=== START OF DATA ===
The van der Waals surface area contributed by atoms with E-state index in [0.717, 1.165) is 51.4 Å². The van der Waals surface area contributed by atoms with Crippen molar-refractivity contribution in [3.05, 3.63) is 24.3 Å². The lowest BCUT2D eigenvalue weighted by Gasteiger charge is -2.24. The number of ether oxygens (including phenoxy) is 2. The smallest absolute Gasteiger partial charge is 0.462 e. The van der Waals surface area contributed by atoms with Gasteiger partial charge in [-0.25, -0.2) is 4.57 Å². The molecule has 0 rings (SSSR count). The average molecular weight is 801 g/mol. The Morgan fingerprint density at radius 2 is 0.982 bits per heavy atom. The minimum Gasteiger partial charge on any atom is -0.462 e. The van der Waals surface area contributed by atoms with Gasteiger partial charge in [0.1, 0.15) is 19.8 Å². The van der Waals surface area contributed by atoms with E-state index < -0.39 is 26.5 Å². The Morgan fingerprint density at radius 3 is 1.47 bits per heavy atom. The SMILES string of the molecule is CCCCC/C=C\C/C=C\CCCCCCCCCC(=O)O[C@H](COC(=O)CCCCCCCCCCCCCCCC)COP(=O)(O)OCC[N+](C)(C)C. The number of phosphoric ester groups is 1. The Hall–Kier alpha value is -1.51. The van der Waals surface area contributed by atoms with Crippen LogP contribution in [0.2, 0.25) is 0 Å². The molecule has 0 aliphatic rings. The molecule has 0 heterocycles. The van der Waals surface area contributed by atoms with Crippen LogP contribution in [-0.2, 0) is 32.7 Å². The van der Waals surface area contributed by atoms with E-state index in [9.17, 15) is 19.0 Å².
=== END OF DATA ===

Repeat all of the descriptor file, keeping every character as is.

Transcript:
The van der Waals surface area contributed by atoms with E-state index in [0.717, 1.165) is 51.4 Å². The van der Waals surface area contributed by atoms with Crippen molar-refractivity contribution in [3.05, 3.63) is 24.3 Å². The lowest BCUT2D eigenvalue weighted by Gasteiger charge is -2.24. The number of ether oxygens (including phenoxy) is 2. The smallest absolute Gasteiger partial charge is 0.462 e. The van der Waals surface area contributed by atoms with Gasteiger partial charge in [-0.25, -0.2) is 4.57 Å². The molecule has 0 rings (SSSR count). The average molecular weight is 801 g/mol. The Morgan fingerprint density at radius 2 is 0.982 bits per heavy atom. The minimum Gasteiger partial charge on any atom is -0.462 e. The van der Waals surface area contributed by atoms with Gasteiger partial charge in [0.1, 0.15) is 19.8 Å². The van der Waals surface area contributed by atoms with E-state index < -0.39 is 26.5 Å². The Morgan fingerprint density at radius 3 is 1.47 bits per heavy atom. The SMILES string of the molecule is CCCCC/C=C\C/C=C\CCCCCCCCCC(=O)O[C@H](COC(=O)CCCCCCCCCCCCCCCC)COP(=O)(O)OCC[N+](C)(C)C. The number of phosphoric ester groups is 1. The Hall–Kier alpha value is -1.51. The van der Waals surface area contributed by atoms with Crippen LogP contribution in [0.2, 0.25) is 0 Å². The molecule has 0 aliphatic rings. The molecule has 0 heterocycles. The van der Waals surface area contributed by atoms with Crippen LogP contribution in [-0.2, 0) is 32.7 Å². The van der Waals surface area contributed by atoms with E-state index in [9.17, 15) is 19.0 Å².